Political satire rarely works on screen for the simple reason that it is either so slanted (usually towards the liberal side) that it winds up preaching mainly to the converted, or it's kept so inoffensive and generic that it loses any edge it might have had and becomes an exercise in watered-down, self-congratulatory Capraesque populism. "Swing Vote," oddly enough, falls into both categories at once - with conservatives likely to view it as little more than a two-hour commercial for the Democratic Party (or at least the issues they stand for) and move on. In strictly cinematic terms, "Swing Vote," co-written by Jason Richman and Joshua Michael Stern and directed by Stern, is really two movies folded into one. The first is a sometimes touching story of a father/daughter relationship in which the child is parent to the father. Kevin Costner (who pretty much financed the project himself) pours on the charm as a boozy, irresponsible slacker who's more interested in popping open a beer can and plopping down in front of the TV set than in actively rearing his daughter. Relative newcomer Madeline Carroll is a real find as the no-nonsense, wise-beyond-her-years Molly who takes care of her dad and isn't afraid to speak truth to power when the situation calls for it. Whenever the film is concentrating on the interplay between these two characters, it hits a responsive chord in the viewer. In fact, the scene in which Molly confronts the alcoholic mother who abandoned her (wonderfully played by Mare Winningham) makes for some genuinely powerful and gripping human drama.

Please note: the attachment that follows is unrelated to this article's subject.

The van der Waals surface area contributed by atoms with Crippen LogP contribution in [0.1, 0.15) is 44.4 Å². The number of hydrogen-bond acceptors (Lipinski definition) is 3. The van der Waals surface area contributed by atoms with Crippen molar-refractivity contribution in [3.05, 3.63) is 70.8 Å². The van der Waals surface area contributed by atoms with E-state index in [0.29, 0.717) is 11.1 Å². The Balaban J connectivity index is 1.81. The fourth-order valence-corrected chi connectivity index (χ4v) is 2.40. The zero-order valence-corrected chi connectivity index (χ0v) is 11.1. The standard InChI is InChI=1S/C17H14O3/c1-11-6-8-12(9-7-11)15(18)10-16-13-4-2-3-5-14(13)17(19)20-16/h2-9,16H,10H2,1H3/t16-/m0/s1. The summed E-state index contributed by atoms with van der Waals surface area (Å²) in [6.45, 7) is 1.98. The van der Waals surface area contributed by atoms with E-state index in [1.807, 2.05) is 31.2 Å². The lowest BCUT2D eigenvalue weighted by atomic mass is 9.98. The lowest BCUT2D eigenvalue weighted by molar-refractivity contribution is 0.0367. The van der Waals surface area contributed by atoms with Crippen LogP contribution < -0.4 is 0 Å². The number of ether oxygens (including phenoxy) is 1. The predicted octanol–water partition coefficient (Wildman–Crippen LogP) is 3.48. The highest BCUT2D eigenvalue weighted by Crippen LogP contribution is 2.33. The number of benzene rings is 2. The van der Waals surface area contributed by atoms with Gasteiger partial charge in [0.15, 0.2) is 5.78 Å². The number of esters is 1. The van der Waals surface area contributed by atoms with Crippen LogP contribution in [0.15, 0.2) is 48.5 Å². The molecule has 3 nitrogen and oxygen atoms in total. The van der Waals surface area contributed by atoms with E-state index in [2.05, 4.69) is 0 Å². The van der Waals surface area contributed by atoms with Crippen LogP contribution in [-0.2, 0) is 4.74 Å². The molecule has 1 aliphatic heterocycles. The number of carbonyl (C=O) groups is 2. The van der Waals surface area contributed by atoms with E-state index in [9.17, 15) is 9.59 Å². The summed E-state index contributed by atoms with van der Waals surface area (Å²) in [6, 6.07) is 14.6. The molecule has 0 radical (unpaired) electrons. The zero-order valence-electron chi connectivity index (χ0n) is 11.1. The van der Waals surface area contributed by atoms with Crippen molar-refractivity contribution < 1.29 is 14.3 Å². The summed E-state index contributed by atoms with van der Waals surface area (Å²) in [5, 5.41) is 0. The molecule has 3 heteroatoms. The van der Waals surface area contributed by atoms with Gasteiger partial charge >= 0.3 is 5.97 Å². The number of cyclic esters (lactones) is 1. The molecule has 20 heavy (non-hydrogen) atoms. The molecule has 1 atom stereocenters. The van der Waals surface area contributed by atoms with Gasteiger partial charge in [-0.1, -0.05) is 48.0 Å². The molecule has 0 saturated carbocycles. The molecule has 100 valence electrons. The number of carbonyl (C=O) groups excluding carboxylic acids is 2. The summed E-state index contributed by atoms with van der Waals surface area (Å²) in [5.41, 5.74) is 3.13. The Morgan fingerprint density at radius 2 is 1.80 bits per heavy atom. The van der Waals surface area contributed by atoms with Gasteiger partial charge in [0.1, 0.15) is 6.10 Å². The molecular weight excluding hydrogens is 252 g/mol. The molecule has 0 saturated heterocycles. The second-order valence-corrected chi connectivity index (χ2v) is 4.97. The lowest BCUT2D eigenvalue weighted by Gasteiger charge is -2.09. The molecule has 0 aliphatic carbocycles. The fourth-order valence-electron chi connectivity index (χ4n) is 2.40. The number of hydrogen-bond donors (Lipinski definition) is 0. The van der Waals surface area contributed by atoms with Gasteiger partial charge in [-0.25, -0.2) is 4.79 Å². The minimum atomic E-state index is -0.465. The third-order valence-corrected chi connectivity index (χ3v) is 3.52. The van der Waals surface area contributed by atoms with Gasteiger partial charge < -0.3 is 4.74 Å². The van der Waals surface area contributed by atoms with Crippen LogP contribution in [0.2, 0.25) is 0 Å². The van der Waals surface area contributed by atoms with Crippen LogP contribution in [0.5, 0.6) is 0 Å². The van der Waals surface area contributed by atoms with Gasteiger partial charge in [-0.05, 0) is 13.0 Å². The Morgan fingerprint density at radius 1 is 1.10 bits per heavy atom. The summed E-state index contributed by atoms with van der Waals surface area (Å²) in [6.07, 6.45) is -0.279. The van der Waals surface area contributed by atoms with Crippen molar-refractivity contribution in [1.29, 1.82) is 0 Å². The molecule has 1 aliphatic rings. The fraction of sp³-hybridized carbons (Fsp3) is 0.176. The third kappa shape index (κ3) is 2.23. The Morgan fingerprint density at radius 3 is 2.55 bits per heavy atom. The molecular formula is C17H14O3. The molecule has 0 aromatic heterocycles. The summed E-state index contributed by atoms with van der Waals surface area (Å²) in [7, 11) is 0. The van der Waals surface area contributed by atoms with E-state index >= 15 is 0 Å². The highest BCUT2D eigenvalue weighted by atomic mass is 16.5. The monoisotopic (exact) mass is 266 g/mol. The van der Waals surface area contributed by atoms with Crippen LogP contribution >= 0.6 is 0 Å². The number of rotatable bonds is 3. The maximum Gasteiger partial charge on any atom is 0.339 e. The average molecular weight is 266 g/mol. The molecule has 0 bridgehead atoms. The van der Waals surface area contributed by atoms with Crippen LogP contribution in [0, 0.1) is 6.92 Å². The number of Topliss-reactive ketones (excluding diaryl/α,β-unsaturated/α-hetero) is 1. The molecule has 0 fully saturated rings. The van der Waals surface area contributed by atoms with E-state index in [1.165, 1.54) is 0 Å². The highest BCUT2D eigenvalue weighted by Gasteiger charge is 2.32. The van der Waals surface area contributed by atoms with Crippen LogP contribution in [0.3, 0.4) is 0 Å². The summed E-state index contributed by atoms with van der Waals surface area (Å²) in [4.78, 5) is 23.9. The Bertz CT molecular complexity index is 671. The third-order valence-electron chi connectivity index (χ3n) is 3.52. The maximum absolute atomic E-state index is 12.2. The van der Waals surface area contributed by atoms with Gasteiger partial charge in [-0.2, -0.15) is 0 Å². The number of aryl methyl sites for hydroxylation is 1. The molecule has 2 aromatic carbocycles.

Unfortunately, the second and much larger portion of the film (that is to say, the political part) doesn't fare nearly so well. Its revelation that politics is a dirty business - i.e. that it often prizes empty platitudes and sound bites over exploring issues of substance, and that it appeals to voters' greed, fears, ignorance and prejudices to win votes - is hardly an earth-shattering one at this late stage of the game, true though it may be. The film has lots of big-name stars - Kelsey Grammar, Dennis Harper, Nathan Lane, Stanley Tucci, George Lopez, Judge Reinhold - and a number of actual TV pundits and commentators throwing themselves into their roles with admirable aplomb, but the material isn't clever or sharp enough to really deliver the goods. Everyone, except for the two main characters, is quickly reduced to a "type" and the attempts at political parody are fairly obvious and lightweight compared to what we find in venues like "The Daily Show" or "The Colbert Report."
"Swing Vote"'s clarion call for all individuals to take their responsibility as citizens seriously and to become actively involved in the political process can't help but be uplifting and inspiring, especially in a presidential election year. The filmmakers just needed a bolder, more sophisticated vehicle from which to sound that call.
My advice is to look past all the political nonsense and concentrate on the beautiful performance by the young Ms. Carroll instead - and be present at the birth of a brand new star.